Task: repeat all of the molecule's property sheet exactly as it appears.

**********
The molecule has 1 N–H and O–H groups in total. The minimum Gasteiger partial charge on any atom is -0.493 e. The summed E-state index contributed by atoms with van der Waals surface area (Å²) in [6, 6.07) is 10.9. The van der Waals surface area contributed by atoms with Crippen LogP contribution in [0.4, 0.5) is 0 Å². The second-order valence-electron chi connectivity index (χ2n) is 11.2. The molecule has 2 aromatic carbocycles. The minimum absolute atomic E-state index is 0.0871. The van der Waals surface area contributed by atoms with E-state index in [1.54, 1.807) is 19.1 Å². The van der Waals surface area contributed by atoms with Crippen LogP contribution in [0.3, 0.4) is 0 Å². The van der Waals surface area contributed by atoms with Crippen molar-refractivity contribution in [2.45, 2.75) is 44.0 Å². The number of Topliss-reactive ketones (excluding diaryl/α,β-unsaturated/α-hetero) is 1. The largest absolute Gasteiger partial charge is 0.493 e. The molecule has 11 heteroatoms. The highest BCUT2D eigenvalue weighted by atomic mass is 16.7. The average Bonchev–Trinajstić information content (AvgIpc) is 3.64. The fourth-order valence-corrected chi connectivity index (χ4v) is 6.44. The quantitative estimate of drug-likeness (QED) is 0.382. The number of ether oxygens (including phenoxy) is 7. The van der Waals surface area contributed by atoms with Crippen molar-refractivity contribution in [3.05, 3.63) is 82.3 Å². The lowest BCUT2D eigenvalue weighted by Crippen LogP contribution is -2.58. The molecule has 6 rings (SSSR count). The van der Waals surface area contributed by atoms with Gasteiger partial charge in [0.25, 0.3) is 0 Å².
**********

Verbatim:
The molecule has 1 N–H and O–H groups in total. The minimum Gasteiger partial charge on any atom is -0.493 e. The summed E-state index contributed by atoms with van der Waals surface area (Å²) in [6, 6.07) is 10.9. The van der Waals surface area contributed by atoms with Crippen LogP contribution in [0.4, 0.5) is 0 Å². The second-order valence-electron chi connectivity index (χ2n) is 11.2. The molecule has 2 aromatic carbocycles. The minimum absolute atomic E-state index is 0.0871. The van der Waals surface area contributed by atoms with E-state index in [1.54, 1.807) is 19.1 Å². The van der Waals surface area contributed by atoms with Crippen LogP contribution in [0.3, 0.4) is 0 Å². The van der Waals surface area contributed by atoms with Crippen molar-refractivity contribution in [2.45, 2.75) is 44.0 Å². The number of Topliss-reactive ketones (excluding diaryl/α,β-unsaturated/α-hetero) is 1. The largest absolute Gasteiger partial charge is 0.493 e. The molecule has 11 heteroatoms. The highest BCUT2D eigenvalue weighted by atomic mass is 16.7. The average Bonchev–Trinajstić information content (AvgIpc) is 3.64. The fourth-order valence-corrected chi connectivity index (χ4v) is 6.44. The quantitative estimate of drug-likeness (QED) is 0.382. The number of ether oxygens (including phenoxy) is 7. The van der Waals surface area contributed by atoms with Crippen molar-refractivity contribution in [3.05, 3.63) is 82.3 Å². The lowest BCUT2D eigenvalue weighted by Crippen LogP contribution is -2.58. The molecule has 6 rings (SSSR count). The van der Waals surface area contributed by atoms with Gasteiger partial charge in [0.25, 0.3) is 0 Å².